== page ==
Mobile Payments Convergence

On-line meets Off-line: Mobile Payments Convergence Signals Tipping Point for Adoption

In Mobile Solutions by Giles Sutherland

Landmark partnership between Visa and PayPal makes mobile mainstream and sets new benchmark for banks hoping to compete in mobile payments.

We often assume it’s a question of “when” not “if” the smartphone will transform consumer payments on a mass scale, but to date we have seen a trend of fragmented services and mostly-low consumer uptake. Last week’s announcement that Visa and PayPal will join forces is likely to change this, finally offering the answer to the question of “when?”

The announcement marked more than just a global collaboration between two payments behemoths. It points to something much bigger.

PayPal HeadquartersPaypal has always been synonymous with digital payments. Not only is it the original pioneer of online transactions, it’s also the engine behind Uber’s automated billing platform, Braintree, and it powers popular US peer-to-peer transfer platform, Venmo. On each of these platforms, Paypal has done what most other mobile payment services have failed to do: deliver such a superior user experience that it actually compels consumers to pay via mobile instead of traditional methods. By formalizing the arrangement with Visa, PayPal can now expand their offering using Visa’s global acceptance network for in-store mobile payments, blurring the lines between remote and real-world payments.

Though it brings a new competitor into the space, it also is the sign that mass adoption of mobile payments is imminent. In response, banks that want to compete will now need to seriously up their game.

In-spite of huge advances in mobile payments in recent years (including tokenization, cloud based payments and HCE), and a rapid expansion of NFC devices and POS terminals, we still have yet to see a critical mass. Even the highly touted ApplePay launch hasn’t lived up to expectations and seems to be introducing even more fragmentation rather than enabling broad scale.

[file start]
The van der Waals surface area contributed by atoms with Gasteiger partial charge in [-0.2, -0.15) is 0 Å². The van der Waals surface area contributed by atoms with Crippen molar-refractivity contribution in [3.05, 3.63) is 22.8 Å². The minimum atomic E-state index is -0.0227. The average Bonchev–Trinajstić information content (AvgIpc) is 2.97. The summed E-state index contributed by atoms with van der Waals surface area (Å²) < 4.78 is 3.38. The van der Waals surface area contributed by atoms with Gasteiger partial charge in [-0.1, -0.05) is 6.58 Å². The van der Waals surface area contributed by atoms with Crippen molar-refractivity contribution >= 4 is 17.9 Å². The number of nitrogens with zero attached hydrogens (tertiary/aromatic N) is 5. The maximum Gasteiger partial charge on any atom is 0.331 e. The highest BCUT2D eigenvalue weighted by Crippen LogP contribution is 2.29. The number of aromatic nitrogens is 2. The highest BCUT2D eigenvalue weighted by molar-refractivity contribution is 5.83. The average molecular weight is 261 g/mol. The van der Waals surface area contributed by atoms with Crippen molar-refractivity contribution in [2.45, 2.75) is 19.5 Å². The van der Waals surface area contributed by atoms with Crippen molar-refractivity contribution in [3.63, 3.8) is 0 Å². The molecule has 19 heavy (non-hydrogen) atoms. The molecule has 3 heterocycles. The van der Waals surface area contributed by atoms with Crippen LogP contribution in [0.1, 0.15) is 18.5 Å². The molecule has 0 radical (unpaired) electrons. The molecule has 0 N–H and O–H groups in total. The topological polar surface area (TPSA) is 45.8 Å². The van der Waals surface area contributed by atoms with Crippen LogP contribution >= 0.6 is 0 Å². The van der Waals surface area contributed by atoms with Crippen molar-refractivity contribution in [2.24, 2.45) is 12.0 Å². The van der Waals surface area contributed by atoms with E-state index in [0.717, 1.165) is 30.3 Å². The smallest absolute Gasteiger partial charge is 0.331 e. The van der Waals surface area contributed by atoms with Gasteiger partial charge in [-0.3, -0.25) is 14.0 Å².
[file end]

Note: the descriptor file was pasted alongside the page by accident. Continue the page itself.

PayPal’s advances have the potential to change that. Unlike ApplePay, Paypal is open and cross-platform. It can live on any OS and serve any bank—thus serving all of Paypal’s customers (almost 200 million of them, and counting). If PayPal can continue their track-record, they may do more than introduce large scale mobile payment adoption—they may create a new standard for what the mobile payment experience should look like in the real world: frictionless, easy, customer focused.

What does it mean for banks driving to compete in the mobile payments space? It means your customers will have higher expectations than ever. They will be looking for:

  • • Convenience
  • • Cross-platform services
  • • A seamless interface
  • • Value-added services

Banks still have a strong hand in the game: after all, customers still value familiarity and accrued trust. Banks have established relationships with their customers. The key will be for banks to translate that trust and insider knowledge into relevant services and world class UX that speaks directly to their customers’ unique needs.

Along the way, Paypal will serve banks by entrenching mobile payments deeply into consumer  minds as the fastest, easiest way to pay, opening the door for banks to deliver new value to consumers—to create products that are truly relevant and add competitive value.

I, for one, am excited to see what happens when Paypal’s strong customer-focus and smart design step into the real world of face-to-face payments, because I can’t wait to see how competitors respond.